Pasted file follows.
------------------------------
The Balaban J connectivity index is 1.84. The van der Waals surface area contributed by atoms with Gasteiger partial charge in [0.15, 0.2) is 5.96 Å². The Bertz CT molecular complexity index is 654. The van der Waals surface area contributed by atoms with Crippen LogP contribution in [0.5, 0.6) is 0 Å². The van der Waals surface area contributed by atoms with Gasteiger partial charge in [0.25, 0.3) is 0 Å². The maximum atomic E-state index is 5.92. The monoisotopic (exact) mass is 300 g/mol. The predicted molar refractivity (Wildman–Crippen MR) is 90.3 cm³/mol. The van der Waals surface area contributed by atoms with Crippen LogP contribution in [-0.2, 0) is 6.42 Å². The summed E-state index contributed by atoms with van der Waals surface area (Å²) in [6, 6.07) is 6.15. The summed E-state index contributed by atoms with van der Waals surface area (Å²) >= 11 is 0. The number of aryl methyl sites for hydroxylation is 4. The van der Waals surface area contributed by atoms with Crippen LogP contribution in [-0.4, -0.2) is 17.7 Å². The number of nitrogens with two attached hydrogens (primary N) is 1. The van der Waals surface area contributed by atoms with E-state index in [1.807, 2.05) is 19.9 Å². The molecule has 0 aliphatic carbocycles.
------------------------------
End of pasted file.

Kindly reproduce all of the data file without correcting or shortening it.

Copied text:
The Balaban J connectivity index is 1.84. The van der Waals surface area contributed by atoms with Gasteiger partial charge in [0.15, 0.2) is 5.96 Å². The Bertz CT molecular complexity index is 654. The van der Waals surface area contributed by atoms with Crippen LogP contribution in [0.5, 0.6) is 0 Å². The van der Waals surface area contributed by atoms with Gasteiger partial charge in [0.25, 0.3) is 0 Å². The maximum atomic E-state index is 5.92. The monoisotopic (exact) mass is 300 g/mol. The predicted molar refractivity (Wildman–Crippen MR) is 90.3 cm³/mol. The van der Waals surface area contributed by atoms with Crippen LogP contribution in [-0.2, 0) is 6.42 Å². The summed E-state index contributed by atoms with van der Waals surface area (Å²) in [6, 6.07) is 6.15. The summed E-state index contributed by atoms with van der Waals surface area (Å²) >= 11 is 0. The number of aryl methyl sites for hydroxylation is 4. The van der Waals surface area contributed by atoms with Crippen LogP contribution in [-0.4, -0.2) is 17.7 Å². The number of nitrogens with two attached hydrogens (primary N) is 1. The van der Waals surface area contributed by atoms with E-state index in [1.807, 2.05) is 19.9 Å². The molecule has 0 aliphatic carbocycles.